Issues with mentorship participation are among the most common complaints we hear from clients. In many cases, those asked to mentor are higher-level staff members with demanding roles. Understandably, they aren’t always keen on taking time out of their busy schedules to help with training. Here are some ways to strengthen mentorship participation and hold mentors accountable for the important role they play:
Turn lower-level staff into learner “advocates”. Mentors don’t have to be senior level to support other employees effectively. Anyone wanting to help others can monitor learner progress and help hold individuals accountable for meeting benchmarks.
Recognize/reward participation. Employers often ask employees to mentor but rarely reward them for doing so. Be it a lower-level staffer trying to prove their value to the company or a higher-level leader with tribal knowledge, find ways to acknowledge their extracurricular efforts.
Hold mentors accountable. How much more determined would mentors be if they had a metric tied to their mentee’s success? For example, survey learners before and after they complete training – asking questions specific to their mentor-mentee relationship. Or set a goal and track the number of learners a mentor successfully helps complete a course.
Self-pacing can be risky and ineffective without the right controls in place. We balance flexibility with accountability by building “guard rails” into the delivery framework to ensure that participants can learn at their own pace, stay on track, and get the support they need to complete the course successfully. For example, pre-scheduled checkpoints between learners and mentors to ensure that progress is being made. We also provide insight on how long each course module should take to complete, allowing learners and administrators to set a completion goal that works for their allotted time commitment.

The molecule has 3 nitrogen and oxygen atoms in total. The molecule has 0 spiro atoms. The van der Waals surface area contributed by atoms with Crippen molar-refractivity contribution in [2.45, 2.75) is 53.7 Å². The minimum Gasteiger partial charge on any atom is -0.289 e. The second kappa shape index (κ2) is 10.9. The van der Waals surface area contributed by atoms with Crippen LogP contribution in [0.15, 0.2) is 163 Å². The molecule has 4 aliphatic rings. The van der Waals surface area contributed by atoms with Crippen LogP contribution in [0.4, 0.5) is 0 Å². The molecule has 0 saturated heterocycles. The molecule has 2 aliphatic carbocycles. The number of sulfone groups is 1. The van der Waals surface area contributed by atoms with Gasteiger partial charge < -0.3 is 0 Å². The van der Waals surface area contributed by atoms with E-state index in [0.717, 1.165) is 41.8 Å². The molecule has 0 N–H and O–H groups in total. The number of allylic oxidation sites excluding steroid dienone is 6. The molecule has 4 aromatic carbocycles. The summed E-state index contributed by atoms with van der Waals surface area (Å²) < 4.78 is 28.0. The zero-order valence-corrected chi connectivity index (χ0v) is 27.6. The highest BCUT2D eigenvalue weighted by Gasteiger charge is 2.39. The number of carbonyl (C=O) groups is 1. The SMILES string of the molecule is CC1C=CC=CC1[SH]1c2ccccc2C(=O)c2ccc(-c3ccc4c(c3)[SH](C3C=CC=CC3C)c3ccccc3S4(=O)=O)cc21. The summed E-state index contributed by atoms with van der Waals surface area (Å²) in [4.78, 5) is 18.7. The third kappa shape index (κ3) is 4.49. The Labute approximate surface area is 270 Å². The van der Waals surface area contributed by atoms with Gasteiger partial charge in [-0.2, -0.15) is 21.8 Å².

Creating opportunities for learners to interact isn’t enough. Programs need the right mix of formal and informal interaction to ensure that learners are comfortable getting help and support from peers and mentors when they need it.
Formal interactions are scheduled around important topics or milestones – for example:
- Weekly stand-ups
- One-on-one progress meetings
- Final assessment reviews
Informal interactions are impromptu – for example:
- A conversation via Teams or Slack
- In-class discussions
- Open office hours
Formal interactions allow instructors or mentors to determine what learners are working on, where they’re struggling, and how best to help them overcome learning challenges. But, what happens when somebody has a problem or a question outside of scheduled meetings? They may or may not reach out for help and, if they do, will likely have to wait for an answer. In other words, it’s not easy for them to get the support they need when they need it.
On the other hand, relying too heavily on informal interactions puts a lot of faith in learners to reach out, participate in discussions, and ask questions – often in front of a group. Not all learners are comfortable speaking up or showing vulnerability, which may prevent them from getting the support they need.
A balanced mix of formal and informal interaction between peers and mentors will prevent learners from taking a backseat in the classroom and ensure that each participant has ample opportunity to ask for help. Keep in mind that there isn’t an exact formula for how much interaction should be formal versus informal. Creating a balanced mix will vary depending on the participants and learning environment.
Stage 3 Talent is a full-service partner in technical education, offering enterprises the experience, resources, and flexibility to tailor learning experiences, cultivate job-ready skills, and expand business capabilities.
Visit us online to learn more or follow us on LinkedIn.